Stem Holdings: Getting In On Marijuana's Ground Floor

I've begun looking seriously into investing in marijuana. Not just because it seems on trend and more comprehensible than cryptocurrency, but because it seems like a literally down-to-earth arena with ground-floor opportunities everywhere we look, and therefore something to know more about. 

There are big companies whose rise and fall and rise and etc. are legitimately described as 'parabolic' - 'hot' stocks like Tilray (TLRY), Cronos Group (CRON), Canopy Growth (CGC). That kind of high-risk investing is out of my league. I also don't know enough about the national recreational market in Canada to invest in companies who are focused there, but there's been a lot of coverage of the 'flower glut' as it seems everyone and his brother tried their hand at growing weed for would-be Canadian stoners. The other major group of established companies are pharma-related, in medical marijuana, and range from Big Pharma buying in, to novel drug development still contingent on approvals that may or may not ever come.

What's more advantageous about the Canadian marijuana boom is a more welcoming environment for companies looking for financing, with many young American companies preferring the clearer regulatory environment north of the border to begin their listings. In the US, relatively few companies in this relatively new industry are listed on the major exchanges. Listing on the OTC Markets can be the only path open for newer companies with lower volume, but it can make it harder for investors to get information, as requirements aren't as stringent.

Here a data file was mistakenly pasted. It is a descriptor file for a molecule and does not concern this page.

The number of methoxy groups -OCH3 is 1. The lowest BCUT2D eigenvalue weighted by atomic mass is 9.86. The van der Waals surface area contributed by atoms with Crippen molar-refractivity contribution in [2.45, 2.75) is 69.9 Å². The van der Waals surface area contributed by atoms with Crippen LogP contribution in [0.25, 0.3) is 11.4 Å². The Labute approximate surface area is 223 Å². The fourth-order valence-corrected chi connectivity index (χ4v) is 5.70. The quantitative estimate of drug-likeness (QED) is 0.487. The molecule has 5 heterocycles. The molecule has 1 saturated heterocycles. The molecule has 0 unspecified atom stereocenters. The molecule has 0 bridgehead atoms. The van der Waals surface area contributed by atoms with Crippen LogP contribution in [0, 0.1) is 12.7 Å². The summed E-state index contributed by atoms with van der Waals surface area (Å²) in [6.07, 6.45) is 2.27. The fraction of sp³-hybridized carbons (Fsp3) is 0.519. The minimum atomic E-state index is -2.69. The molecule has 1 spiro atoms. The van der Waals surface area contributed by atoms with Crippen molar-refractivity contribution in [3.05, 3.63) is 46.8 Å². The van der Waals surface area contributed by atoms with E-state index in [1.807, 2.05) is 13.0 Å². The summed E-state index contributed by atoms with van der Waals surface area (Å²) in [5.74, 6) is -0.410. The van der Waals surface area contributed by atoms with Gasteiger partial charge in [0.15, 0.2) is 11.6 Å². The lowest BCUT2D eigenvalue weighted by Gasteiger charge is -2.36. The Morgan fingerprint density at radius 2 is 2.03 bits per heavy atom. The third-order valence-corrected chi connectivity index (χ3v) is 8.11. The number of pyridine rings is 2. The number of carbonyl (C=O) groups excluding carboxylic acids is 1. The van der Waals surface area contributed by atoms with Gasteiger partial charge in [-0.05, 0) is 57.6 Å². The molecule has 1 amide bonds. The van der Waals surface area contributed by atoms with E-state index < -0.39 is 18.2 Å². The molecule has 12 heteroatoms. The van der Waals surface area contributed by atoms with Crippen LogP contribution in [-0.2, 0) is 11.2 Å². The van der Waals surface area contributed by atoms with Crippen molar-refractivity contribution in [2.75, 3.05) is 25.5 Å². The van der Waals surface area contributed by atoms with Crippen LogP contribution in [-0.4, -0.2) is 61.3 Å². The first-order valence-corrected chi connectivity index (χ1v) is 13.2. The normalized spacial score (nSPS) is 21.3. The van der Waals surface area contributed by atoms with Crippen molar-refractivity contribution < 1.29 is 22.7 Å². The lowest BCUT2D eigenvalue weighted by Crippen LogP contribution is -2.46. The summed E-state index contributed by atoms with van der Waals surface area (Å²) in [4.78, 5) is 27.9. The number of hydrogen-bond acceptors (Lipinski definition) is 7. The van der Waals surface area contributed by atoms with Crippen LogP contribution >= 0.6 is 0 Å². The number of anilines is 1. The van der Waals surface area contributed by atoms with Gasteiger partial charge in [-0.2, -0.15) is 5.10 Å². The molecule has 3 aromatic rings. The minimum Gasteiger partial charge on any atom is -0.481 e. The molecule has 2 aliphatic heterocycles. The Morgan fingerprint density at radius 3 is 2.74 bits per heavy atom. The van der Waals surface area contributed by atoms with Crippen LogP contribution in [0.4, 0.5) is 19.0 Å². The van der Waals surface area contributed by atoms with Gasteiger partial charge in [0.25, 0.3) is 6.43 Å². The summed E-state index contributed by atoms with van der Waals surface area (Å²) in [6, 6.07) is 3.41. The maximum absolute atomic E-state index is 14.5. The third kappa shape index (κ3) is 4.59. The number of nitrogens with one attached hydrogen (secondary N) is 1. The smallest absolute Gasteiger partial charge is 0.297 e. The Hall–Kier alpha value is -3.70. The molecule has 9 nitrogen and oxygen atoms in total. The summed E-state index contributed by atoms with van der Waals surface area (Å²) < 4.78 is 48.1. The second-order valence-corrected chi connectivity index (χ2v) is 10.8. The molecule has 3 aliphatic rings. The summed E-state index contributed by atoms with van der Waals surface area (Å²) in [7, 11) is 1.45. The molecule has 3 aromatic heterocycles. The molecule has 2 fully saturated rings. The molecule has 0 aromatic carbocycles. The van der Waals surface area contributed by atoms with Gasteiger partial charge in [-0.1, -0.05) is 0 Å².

"Just because a cannabis company is trading on the OTC Markets Group, that doesn’t mean that they’re a sketchy stock, it just only means that it’s the only place that they could go. So there are some good names in the OTC Markets group, so don’t let that scare you away. And having said that, there are some less than stellar names in the New York Stock Exchange trading there." - Debra Borchardt, Founder and Editor-in-chief of Greenmarketsreport.  

Mrinalini Krishna writing for Investopedia as recently as last week had this succinct summary: 

While our northern neighbors may have decided to legalize marijuana with sales starting October 17, 2018, it remains illegal and classified as a Schedule I drug under Controlled Substances Act at the federal level in the United States. However, with more and more states voting to make cannabis usage lawful in some form, marijuana regulation essentially is a hot mess. 

What caught my attention in Motley Fool's recent analysis of the things that "really matter" when looking to invest in marijuana stocks is the desirability of a company having product diversity - i.e., not relying only on crops, or breakthrough drugs, or recreational drug approvals. Much of the advice is what should matter in any investment: the potential for profit margin, established financing, a reasonable balance sheet, real assets. 

Last week I found myself with the chance to meet the CEO of a company that sounded like it could meet those criteria: Stem Holdings, Inc. (OTCQB:STMH; CSE:STEM). Stem Holdings was incorporated in mid-2016 and as its basic description "purchases, improves, and leases properties for use in the cannabis production, distribution and sales industry beginning in the state of Oregon." It began trading on the US OTC markets on June 5 of this year, and on the Canadian Securities Exchange on July 16. You can read all the basics in its latest (August) quarterly report and on its very thorough website. In brief, here's how the company describes itself: